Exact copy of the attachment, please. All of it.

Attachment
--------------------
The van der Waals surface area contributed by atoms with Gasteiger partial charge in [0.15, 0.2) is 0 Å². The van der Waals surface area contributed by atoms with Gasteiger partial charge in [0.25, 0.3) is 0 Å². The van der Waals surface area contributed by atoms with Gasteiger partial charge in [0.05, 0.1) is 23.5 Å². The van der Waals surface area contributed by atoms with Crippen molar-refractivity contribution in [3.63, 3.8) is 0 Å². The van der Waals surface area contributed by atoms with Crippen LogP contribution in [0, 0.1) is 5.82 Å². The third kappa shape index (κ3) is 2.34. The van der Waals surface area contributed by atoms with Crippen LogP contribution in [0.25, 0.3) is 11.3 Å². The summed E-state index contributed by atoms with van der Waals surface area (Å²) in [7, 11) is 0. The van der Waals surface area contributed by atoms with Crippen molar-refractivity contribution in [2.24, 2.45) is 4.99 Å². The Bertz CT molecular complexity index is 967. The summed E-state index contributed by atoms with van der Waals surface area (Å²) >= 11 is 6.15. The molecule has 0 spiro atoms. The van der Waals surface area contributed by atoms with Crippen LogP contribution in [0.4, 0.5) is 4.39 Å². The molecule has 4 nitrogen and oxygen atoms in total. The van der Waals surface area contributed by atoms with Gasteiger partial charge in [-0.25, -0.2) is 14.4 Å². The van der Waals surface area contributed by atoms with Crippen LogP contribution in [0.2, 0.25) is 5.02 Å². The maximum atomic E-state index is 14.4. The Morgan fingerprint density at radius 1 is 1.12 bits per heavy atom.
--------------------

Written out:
The van der Waals surface area contributed by atoms with Gasteiger partial charge in [0.15, 0.2) is 0 Å². The van der Waals surface area contributed by atoms with Gasteiger partial charge in [0.25, 0.3) is 0 Å². The van der Waals surface area contributed by atoms with Gasteiger partial charge in [0.05, 0.1) is 23.5 Å². The van der Waals surface area contributed by atoms with Crippen molar-refractivity contribution in [3.63, 3.8) is 0 Å². The van der Waals surface area contributed by atoms with Crippen LogP contribution in [0, 0.1) is 5.82 Å². The third kappa shape index (κ3) is 2.34. The van der Waals surface area contributed by atoms with Crippen LogP contribution in [0.25, 0.3) is 11.3 Å². The summed E-state index contributed by atoms with van der Waals surface area (Å²) in [7, 11) is 0. The van der Waals surface area contributed by atoms with Crippen molar-refractivity contribution in [2.24, 2.45) is 4.99 Å². The Bertz CT molecular complexity index is 967. The summed E-state index contributed by atoms with van der Waals surface area (Å²) >= 11 is 6.15. The molecule has 0 spiro atoms. The van der Waals surface area contributed by atoms with Crippen LogP contribution in [0.4, 0.5) is 4.39 Å². The molecule has 4 nitrogen and oxygen atoms in total. The van der Waals surface area contributed by atoms with Gasteiger partial charge in [-0.25, -0.2) is 14.4 Å². The van der Waals surface area contributed by atoms with Crippen LogP contribution in [0.2, 0.25) is 5.02 Å². The maximum atomic E-state index is 14.4. The Morgan fingerprint density at radius 1 is 1.12 bits per heavy atom.